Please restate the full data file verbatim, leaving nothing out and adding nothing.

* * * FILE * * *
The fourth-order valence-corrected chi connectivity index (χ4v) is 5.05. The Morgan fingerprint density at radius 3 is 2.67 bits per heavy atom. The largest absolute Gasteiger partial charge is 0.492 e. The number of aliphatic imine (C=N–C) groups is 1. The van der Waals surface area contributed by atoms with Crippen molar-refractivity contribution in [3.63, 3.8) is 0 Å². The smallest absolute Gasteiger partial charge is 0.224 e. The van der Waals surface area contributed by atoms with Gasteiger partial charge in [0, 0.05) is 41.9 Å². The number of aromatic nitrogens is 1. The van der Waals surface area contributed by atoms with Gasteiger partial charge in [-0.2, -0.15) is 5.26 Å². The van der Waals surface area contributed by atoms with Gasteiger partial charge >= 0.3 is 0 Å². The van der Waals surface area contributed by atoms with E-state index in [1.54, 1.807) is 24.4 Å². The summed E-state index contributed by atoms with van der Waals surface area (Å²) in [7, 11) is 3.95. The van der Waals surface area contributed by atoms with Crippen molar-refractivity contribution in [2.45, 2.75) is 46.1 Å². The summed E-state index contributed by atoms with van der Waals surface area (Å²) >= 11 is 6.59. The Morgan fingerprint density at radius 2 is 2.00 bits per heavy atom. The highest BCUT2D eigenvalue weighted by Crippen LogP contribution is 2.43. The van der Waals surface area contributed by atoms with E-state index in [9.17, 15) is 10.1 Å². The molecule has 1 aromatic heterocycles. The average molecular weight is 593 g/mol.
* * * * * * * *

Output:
The fourth-order valence-corrected chi connectivity index (χ4v) is 5.05. The Morgan fingerprint density at radius 3 is 2.67 bits per heavy atom. The largest absolute Gasteiger partial charge is 0.492 e. The number of aliphatic imine (C=N–C) groups is 1. The van der Waals surface area contributed by atoms with Crippen molar-refractivity contribution in [3.63, 3.8) is 0 Å². The smallest absolute Gasteiger partial charge is 0.224 e. The van der Waals surface area contributed by atoms with Gasteiger partial charge in [0, 0.05) is 41.9 Å². The number of aromatic nitrogens is 1. The van der Waals surface area contributed by atoms with Gasteiger partial charge in [-0.2, -0.15) is 5.26 Å². The van der Waals surface area contributed by atoms with Gasteiger partial charge >= 0.3 is 0 Å². The van der Waals surface area contributed by atoms with E-state index in [1.54, 1.807) is 24.4 Å². The summed E-state index contributed by atoms with van der Waals surface area (Å²) in [7, 11) is 3.95. The van der Waals surface area contributed by atoms with Crippen molar-refractivity contribution in [2.45, 2.75) is 46.1 Å². The summed E-state index contributed by atoms with van der Waals surface area (Å²) >= 11 is 6.59. The Morgan fingerprint density at radius 2 is 2.00 bits per heavy atom. The highest BCUT2D eigenvalue weighted by Crippen LogP contribution is 2.43. The van der Waals surface area contributed by atoms with E-state index in [9.17, 15) is 10.1 Å². The molecule has 1 aromatic heterocycles. The average molecular weight is 593 g/mol.